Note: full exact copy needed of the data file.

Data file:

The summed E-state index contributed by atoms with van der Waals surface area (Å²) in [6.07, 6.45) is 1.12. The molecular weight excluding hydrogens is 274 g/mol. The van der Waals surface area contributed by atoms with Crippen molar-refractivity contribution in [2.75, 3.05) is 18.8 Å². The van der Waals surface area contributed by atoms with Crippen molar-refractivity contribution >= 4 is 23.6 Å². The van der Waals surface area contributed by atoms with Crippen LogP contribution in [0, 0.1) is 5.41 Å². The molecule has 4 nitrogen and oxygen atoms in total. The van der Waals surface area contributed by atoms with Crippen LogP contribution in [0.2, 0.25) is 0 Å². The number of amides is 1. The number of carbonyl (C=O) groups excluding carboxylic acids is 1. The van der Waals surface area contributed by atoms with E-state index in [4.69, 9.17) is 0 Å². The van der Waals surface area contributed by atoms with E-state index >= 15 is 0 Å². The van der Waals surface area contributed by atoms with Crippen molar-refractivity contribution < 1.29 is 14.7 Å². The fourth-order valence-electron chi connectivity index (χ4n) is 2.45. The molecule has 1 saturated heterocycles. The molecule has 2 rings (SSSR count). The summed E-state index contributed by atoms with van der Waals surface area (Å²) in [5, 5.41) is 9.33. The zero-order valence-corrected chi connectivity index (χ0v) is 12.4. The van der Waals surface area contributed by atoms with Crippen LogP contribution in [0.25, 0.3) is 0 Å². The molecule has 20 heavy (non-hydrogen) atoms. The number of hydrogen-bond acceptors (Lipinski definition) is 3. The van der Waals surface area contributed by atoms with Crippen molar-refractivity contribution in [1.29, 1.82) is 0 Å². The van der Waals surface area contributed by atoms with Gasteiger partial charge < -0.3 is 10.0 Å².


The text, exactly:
The summed E-state index contributed by atoms with van der Waals surface area (Å²) in [6.07, 6.45) is 1.12. The molecular weight excluding hydrogens is 274 g/mol. The van der Waals surface area contributed by atoms with Crippen molar-refractivity contribution in [2.75, 3.05) is 18.8 Å². The van der Waals surface area contributed by atoms with Crippen molar-refractivity contribution >= 4 is 23.6 Å². The van der Waals surface area contributed by atoms with Crippen LogP contribution in [0, 0.1) is 5.41 Å². The molecule has 4 nitrogen and oxygen atoms in total. The van der Waals surface area contributed by atoms with Crippen LogP contribution in [0.2, 0.25) is 0 Å². The number of amides is 1. The number of carbonyl (C=O) groups excluding carboxylic acids is 1. The van der Waals surface area contributed by atoms with E-state index in [4.69, 9.17) is 0 Å². The van der Waals surface area contributed by atoms with E-state index >= 15 is 0 Å². The van der Waals surface area contributed by atoms with Crippen molar-refractivity contribution < 1.29 is 14.7 Å². The fourth-order valence-electron chi connectivity index (χ4n) is 2.45. The molecule has 1 saturated heterocycles. The molecule has 2 rings (SSSR count). The summed E-state index contributed by atoms with van der Waals surface area (Å²) in [5, 5.41) is 9.33. The zero-order valence-corrected chi connectivity index (χ0v) is 12.4. The van der Waals surface area contributed by atoms with Crippen LogP contribution in [0.25, 0.3) is 0 Å². The molecule has 20 heavy (non-hydrogen) atoms. The number of hydrogen-bond acceptors (Lipinski definition) is 3. The van der Waals surface area contributed by atoms with Crippen molar-refractivity contribution in [1.29, 1.82) is 0 Å². The van der Waals surface area contributed by atoms with Gasteiger partial charge < -0.3 is 10.0 Å².